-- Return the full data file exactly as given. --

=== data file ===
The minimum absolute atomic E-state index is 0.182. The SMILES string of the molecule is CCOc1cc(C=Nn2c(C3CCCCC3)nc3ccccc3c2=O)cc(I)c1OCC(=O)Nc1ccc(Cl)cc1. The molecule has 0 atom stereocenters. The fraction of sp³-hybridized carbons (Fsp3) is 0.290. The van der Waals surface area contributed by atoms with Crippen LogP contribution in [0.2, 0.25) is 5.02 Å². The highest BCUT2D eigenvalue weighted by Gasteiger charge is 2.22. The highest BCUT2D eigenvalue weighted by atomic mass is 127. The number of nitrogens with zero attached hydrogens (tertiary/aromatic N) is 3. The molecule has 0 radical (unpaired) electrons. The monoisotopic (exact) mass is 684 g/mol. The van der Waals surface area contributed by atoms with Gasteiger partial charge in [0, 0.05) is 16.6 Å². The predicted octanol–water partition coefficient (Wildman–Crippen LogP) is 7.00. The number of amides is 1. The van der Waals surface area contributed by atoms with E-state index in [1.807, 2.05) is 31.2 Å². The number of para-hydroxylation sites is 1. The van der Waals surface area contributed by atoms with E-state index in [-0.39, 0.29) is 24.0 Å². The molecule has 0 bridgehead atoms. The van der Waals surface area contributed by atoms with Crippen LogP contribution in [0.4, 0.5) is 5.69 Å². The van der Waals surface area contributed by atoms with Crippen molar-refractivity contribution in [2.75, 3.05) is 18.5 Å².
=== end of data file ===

The minimum absolute atomic E-state index is 0.182. The SMILES string of the molecule is CCOc1cc(C=Nn2c(C3CCCCC3)nc3ccccc3c2=O)cc(I)c1OCC(=O)Nc1ccc(Cl)cc1. The molecule has 0 atom stereocenters. The fraction of sp³-hybridized carbons (Fsp3) is 0.290. The van der Waals surface area contributed by atoms with Crippen LogP contribution in [0.2, 0.25) is 5.02 Å². The highest BCUT2D eigenvalue weighted by Gasteiger charge is 2.22. The highest BCUT2D eigenvalue weighted by atomic mass is 127. The number of nitrogens with zero attached hydrogens (tertiary/aromatic N) is 3. The molecule has 0 radical (unpaired) electrons. The monoisotopic (exact) mass is 684 g/mol. The van der Waals surface area contributed by atoms with Gasteiger partial charge in [0, 0.05) is 16.6 Å². The predicted octanol–water partition coefficient (Wildman–Crippen LogP) is 7.00. The number of amides is 1. The van der Waals surface area contributed by atoms with E-state index in [1.807, 2.05) is 31.2 Å². The number of para-hydroxylation sites is 1. The van der Waals surface area contributed by atoms with E-state index in [-0.39, 0.29) is 24.0 Å². The molecule has 0 bridgehead atoms. The van der Waals surface area contributed by atoms with Crippen LogP contribution in [0.4, 0.5) is 5.69 Å². The van der Waals surface area contributed by atoms with Crippen molar-refractivity contribution in [2.75, 3.05) is 18.5 Å².